Ryan Doyle Makes Seamless Transition to Guard

COLLEGE PARK, Md. -- Bruised, bloodied, even broken – the nose, several times now – Terps junior offensive guard Ryan Doyle stepped up to the media one morning this month after a spring football practice trying to keep the blood off the bridge of his nose from trickling down his face.

COLLEGE PARK, Md. -- Bruised, bloodied, even broken – the nose, several times now – Terps junior offensive guard Ryan Doyle stepped up to the media one morning this month after a spring football practice trying to keep the blood off the bridge of his nose from trickling down his face.

The nose certainly looked disfigured (“It’s been a recurring theme for me ever since last season. Bad helmet one game, and hasn’t been able to heal since. Couple times [broken it],” he said), but Doyle hasn’t missed a beat being Maryland football’s “Mr. Versatility” in the trenches this spring. The former tackle is now plugging away at left guard on the newly-configured line with some of the elite freshmen starting to come on, and Maryland gearing up for Year Two in the run-heavy Big Ten.

“I think that Ryan Doyle is having a really good spring,” Randy Edsall said. “I think the one thing is I think he feels very comfortable in there at guard, knows what he is doing, and you can see by the way he is playing and everything else he is having a really good spring and feels comfortable.”

Said Terps OL Coach Greg Studrawa after three weeks of camp:

“Well, he’s learning the left guard position, and he really took to it really well,” Studrawa said. “It’s tough when you are playing at this level of football and you play on the edge, and that was tough for him [last year at left tackle]. I think he fits inside more, I think he is comfortable there, and he took to it right away.”

Studrawa said Doyle has gotten stronger and has become better at drive blocking “the heavier, bigger guys inside. So that has been a real plus for us.”

Doyle said the move has been smooth so far, what with he and junior right guard Andrew Zeller two constants up front while young, future stars Damian Prince and Derwin Gray, not to mention Brendan Moore and Sean Christie, work their way in this month and bring great promise for the future.

“I feel like it’s been pretty good, and moving to guard has been a transition but Coach Stud has been great and all the other guards are kind of helping me make sure I know the system from a guard standpoint,” Doyle said. “Having played both sides of the ball, tackle over there, I can also make sure the two new tackles kinda know what they are doing, too. So it’s good, we are working to get a better sense of cohesion amongst the O-line so everyone knows what we are doing and on the same page.”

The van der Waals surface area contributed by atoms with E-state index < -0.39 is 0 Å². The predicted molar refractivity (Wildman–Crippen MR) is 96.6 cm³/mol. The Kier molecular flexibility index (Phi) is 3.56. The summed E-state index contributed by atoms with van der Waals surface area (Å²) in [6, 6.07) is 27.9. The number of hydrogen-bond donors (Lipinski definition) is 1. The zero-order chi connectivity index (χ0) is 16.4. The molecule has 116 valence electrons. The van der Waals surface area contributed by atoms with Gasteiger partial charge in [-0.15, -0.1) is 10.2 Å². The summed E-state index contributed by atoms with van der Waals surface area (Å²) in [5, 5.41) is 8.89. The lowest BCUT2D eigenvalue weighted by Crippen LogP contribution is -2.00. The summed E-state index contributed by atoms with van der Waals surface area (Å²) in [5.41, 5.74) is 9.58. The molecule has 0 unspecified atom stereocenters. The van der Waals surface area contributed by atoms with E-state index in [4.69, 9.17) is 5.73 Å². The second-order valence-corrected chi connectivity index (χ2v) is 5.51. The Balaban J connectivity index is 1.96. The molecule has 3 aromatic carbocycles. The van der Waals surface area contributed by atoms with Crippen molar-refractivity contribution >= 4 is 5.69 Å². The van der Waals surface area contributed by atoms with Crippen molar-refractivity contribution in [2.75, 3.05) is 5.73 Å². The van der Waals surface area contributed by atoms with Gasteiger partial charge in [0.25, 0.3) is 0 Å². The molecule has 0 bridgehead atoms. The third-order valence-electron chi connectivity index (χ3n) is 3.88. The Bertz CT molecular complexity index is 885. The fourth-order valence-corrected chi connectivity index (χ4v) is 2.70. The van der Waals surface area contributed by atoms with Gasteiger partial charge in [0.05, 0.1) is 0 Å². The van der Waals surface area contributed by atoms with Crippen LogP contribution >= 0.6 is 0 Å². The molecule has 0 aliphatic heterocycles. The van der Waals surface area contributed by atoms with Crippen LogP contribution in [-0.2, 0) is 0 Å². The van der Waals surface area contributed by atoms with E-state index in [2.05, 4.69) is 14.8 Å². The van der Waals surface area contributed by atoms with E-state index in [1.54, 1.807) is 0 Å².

Doyle said many Terps having the ability to play multiple spots is key, especially late in spring ball when junior starter/tackle Michael Dunn (back) was shut down to heal up.

Doyle, who has grown his long mane since last summer and looks the part of an extra on a pirate film these days (especially with the gashed nose), said little things like how he sets on pass plays and new assignments on run block schemes, have changed his duties each day at left guard.

Of the young guys he is helping mentor this month in camp, he said:

“God, they are working hard,” Doyle said. “All of them you can tell they want to improve, and are doing their absolute best. And an older guy looking at that, well you can appreciate that. I kinda see like…. it’s sounds corny, but I see myself when I was a freshman trying to work as hard as I can because I want to get on the field. You can tell that by their work ethic.”

Doyle said after Year One in the Big Ten the theme was getting bigger, stronger, nastier up front for run push. He said all of the Terps OL’s strength numbers have shot up, including his own in power clean and squat. “And there’s a, you see a change in what kind of linemen you need moving from the ACC to the Big Ten. You got to be big, thick, and be able to move people,” Doyle said.

Doyle said the cohesion is the biggest thing up front with some of the moving parts and the new guys. Doyle is up to 310 pounds, while as for his hair he quipped, “I am going to keep growing it until my dad probably just says he is going to disown me.”

But Ryan Doyle has become the kind of "Everyman” the Terps need up front as a bricks and mortar guy, all as they transition into Year Two in the BIG, not to mention bring along the future stars more each day.


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